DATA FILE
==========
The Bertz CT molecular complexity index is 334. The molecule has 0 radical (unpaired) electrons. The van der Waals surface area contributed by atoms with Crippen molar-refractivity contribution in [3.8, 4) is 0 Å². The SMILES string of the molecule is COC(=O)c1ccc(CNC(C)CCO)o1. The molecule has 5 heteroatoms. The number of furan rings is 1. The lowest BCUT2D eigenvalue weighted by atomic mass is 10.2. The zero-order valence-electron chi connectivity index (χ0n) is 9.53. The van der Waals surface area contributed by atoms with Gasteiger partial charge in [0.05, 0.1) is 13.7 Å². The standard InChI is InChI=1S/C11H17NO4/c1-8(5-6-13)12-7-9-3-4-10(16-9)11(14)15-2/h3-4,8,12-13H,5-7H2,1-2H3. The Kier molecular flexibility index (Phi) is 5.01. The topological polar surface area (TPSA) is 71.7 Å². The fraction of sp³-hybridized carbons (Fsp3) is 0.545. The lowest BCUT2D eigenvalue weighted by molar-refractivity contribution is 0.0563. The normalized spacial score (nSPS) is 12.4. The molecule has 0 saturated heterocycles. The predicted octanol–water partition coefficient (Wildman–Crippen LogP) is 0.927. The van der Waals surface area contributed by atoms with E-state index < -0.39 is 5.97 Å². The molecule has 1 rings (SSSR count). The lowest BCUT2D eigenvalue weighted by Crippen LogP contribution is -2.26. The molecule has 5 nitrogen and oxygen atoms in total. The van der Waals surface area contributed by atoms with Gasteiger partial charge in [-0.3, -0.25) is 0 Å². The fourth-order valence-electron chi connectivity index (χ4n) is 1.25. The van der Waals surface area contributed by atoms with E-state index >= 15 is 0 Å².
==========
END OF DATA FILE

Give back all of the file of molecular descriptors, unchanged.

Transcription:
The Bertz CT molecular complexity index is 334. The molecule has 0 radical (unpaired) electrons. The van der Waals surface area contributed by atoms with Crippen molar-refractivity contribution in [3.8, 4) is 0 Å². The SMILES string of the molecule is COC(=O)c1ccc(CNC(C)CCO)o1. The molecule has 5 heteroatoms. The number of furan rings is 1. The lowest BCUT2D eigenvalue weighted by atomic mass is 10.2. The zero-order valence-electron chi connectivity index (χ0n) is 9.53. The van der Waals surface area contributed by atoms with Gasteiger partial charge in [0.05, 0.1) is 13.7 Å². The standard InChI is InChI=1S/C11H17NO4/c1-8(5-6-13)12-7-9-3-4-10(16-9)11(14)15-2/h3-4,8,12-13H,5-7H2,1-2H3. The Kier molecular flexibility index (Phi) is 5.01. The topological polar surface area (TPSA) is 71.7 Å². The fraction of sp³-hybridized carbons (Fsp3) is 0.545. The lowest BCUT2D eigenvalue weighted by molar-refractivity contribution is 0.0563. The normalized spacial score (nSPS) is 12.4. The molecule has 0 saturated heterocycles. The predicted octanol–water partition coefficient (Wildman–Crippen LogP) is 0.927. The van der Waals surface area contributed by atoms with E-state index < -0.39 is 5.97 Å². The molecule has 1 rings (SSSR count). The lowest BCUT2D eigenvalue weighted by Crippen LogP contribution is -2.26. The molecule has 5 nitrogen and oxygen atoms in total. The van der Waals surface area contributed by atoms with Gasteiger partial charge in [-0.3, -0.25) is 0 Å². The fourth-order valence-electron chi connectivity index (χ4n) is 1.25. The van der Waals surface area contributed by atoms with E-state index >= 15 is 0 Å².